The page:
When I finally sought help in May 2020, diagnosed with post-traumatic stress disorder (PTSD) has been confirmed.
I was shocked. I assumed that black women like me rarely had anxiety disorders; in the media and in our own communities we are always presented as strong and showing no signs of vulnerability to the struggles we face.
Contrary to my belief, research highlighting the impact of ectopic pregnancy has reported that about one in six women experience long-term symptoms of PTSD after the loss.
The odds are against black women, who are 40% more likely to miscarry and are four times more likely to die during childbirth. They also have higher infertility rates, but less success when they start fertility treatment.
This could partly explain why, according to the Mind charity, mental health problems among black people are higher than those of whites. Yet, although blacks tend to have less experience with mental health than whites, whites are more than twice as likely to receive treatment for mental health problems.
I believe the lingering stigma of mental illness in black communities forces women, in particular, to remain resilient and let go of their well-being, resulting in psychological distress.
Shortly after seeing my doctor, I confided in my mother-in-law about my diagnosis, as she is a trained Christian counselor who is aware of racialized experiences and the impact of mental health issues on people. Black. She advised me to continue consultations and put me in touch with Sarah *, a black female therapist in a private practice.
Fortunately, the “socially distanced” method of forced therapy allowed us to begin our sessions two months after my diagnosis of PTSD.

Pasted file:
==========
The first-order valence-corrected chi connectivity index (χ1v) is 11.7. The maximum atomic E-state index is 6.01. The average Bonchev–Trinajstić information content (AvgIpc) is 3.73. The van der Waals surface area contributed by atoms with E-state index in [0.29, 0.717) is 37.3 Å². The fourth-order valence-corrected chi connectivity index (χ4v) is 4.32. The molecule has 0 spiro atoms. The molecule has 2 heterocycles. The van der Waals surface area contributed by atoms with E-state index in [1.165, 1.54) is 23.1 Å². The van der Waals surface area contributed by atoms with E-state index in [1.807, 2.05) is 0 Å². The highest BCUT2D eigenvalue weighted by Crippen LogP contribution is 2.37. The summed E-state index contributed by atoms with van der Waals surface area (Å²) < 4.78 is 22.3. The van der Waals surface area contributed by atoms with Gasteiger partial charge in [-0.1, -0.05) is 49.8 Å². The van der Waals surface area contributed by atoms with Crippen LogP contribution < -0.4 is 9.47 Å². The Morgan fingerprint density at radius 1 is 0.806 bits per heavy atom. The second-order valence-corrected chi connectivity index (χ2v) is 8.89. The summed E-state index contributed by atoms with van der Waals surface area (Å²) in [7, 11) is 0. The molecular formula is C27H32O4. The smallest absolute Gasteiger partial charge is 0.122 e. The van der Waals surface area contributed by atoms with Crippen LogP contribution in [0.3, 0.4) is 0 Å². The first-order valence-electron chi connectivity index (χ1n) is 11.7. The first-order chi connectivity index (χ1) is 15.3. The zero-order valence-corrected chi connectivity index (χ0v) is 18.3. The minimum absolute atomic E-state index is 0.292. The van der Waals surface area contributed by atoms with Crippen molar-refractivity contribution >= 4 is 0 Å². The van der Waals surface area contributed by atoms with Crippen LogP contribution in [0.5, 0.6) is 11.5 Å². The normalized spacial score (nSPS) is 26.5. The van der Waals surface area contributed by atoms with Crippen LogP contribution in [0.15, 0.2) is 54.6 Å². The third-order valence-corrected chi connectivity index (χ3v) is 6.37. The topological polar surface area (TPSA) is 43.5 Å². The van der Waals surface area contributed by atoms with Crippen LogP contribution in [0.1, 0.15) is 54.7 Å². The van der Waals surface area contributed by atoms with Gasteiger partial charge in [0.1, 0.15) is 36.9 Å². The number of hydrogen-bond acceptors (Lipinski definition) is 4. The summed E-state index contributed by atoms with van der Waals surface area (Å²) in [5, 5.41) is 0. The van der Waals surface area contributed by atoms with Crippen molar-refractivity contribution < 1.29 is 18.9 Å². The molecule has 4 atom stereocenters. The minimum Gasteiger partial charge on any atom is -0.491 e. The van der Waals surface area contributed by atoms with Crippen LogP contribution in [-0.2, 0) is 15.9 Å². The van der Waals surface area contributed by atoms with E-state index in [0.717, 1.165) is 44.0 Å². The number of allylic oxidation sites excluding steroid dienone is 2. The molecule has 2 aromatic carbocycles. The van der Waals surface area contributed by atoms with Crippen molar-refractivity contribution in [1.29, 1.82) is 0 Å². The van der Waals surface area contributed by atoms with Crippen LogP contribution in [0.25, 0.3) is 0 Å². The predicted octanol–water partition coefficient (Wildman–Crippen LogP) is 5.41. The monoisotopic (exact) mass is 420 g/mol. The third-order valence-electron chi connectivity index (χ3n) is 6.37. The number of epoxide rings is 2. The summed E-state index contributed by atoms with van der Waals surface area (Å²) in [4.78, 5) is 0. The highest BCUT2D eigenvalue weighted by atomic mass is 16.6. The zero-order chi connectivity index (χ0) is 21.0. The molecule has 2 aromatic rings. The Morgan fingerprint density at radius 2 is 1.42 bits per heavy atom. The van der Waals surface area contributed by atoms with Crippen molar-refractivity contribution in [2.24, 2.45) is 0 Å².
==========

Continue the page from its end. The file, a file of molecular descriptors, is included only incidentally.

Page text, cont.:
Sarah is a person-centered therapist, which means her humanistic style allows me to lead the conversation. It was different from Mary’s “cognitive behavioral therapy” approach, which aims to help people find new ways to behave, by changing their thought patterns.
My new therapist also has over 10 years of experience dealing with a range of cultural issues. The support she offers is built on the principle of offering empathy and respect, without being judgmental.
When I told her about my fears of conceiving again after losing my left fallopian tube without probing, she showed compassion for the importance I placed on growing my family. She assured me that my fears were rational because having a large family was part of my constructed identity.
She spoke with a calming cadence, which made her feel physically present even though our sessions are over the phone. I can feel our connection – something that I have dreamed of over all these years of dealing with my issues in isolation.
It was essential for me. After many experiences of not being listened to or believed by professionals, I started to think that I just wasn’t tough enough.
In a recent session where we explored vulnerability, Sarah said, “Pain shows different aspects of ourselves, and you have to accept all of the aspects that it brings.
Hearing these words helped me come to terms with my diagnosis of PTSD. I realize that random outbursts such as tearful episodes are just an expression of my emotions and shouldn’t necessarily be viewed as a sign of weakness.
There are many facets of strength that must be represented to help other black women feel “seen”; articulating the message that we have the autonomy to challenge the oppressive systems in our community and in society at large, which have caused us to put everyone but ourselves first.
I still have times of anxiety, like most people. Fortunately, a year of therapy with Sarah significantly reduced the symptoms of PTSD. In the rare moments when I have intrusive feelings, my newfound love for writing encourages me to bring them up as a coping strategy.
It has helped me learn the importance of being comfortable with my feelings, whether they are good or bad.
Having a therapist who shares the same race is beneficial; However, this should not be relied on to improve mental health recovery in ethnic minority groups. The shortage of therapists from ethnic minorities and the high costs associated with private therapy to find one are already a barrier for blacks.
Beyond traditional qualifications, any therapist must engage in cultural training. This could help them feel more comfortable talking about race and learning the importance of sensitivity, as well as being aware of their own biases, in order to provide high quality mental health care.
*Names have been changed.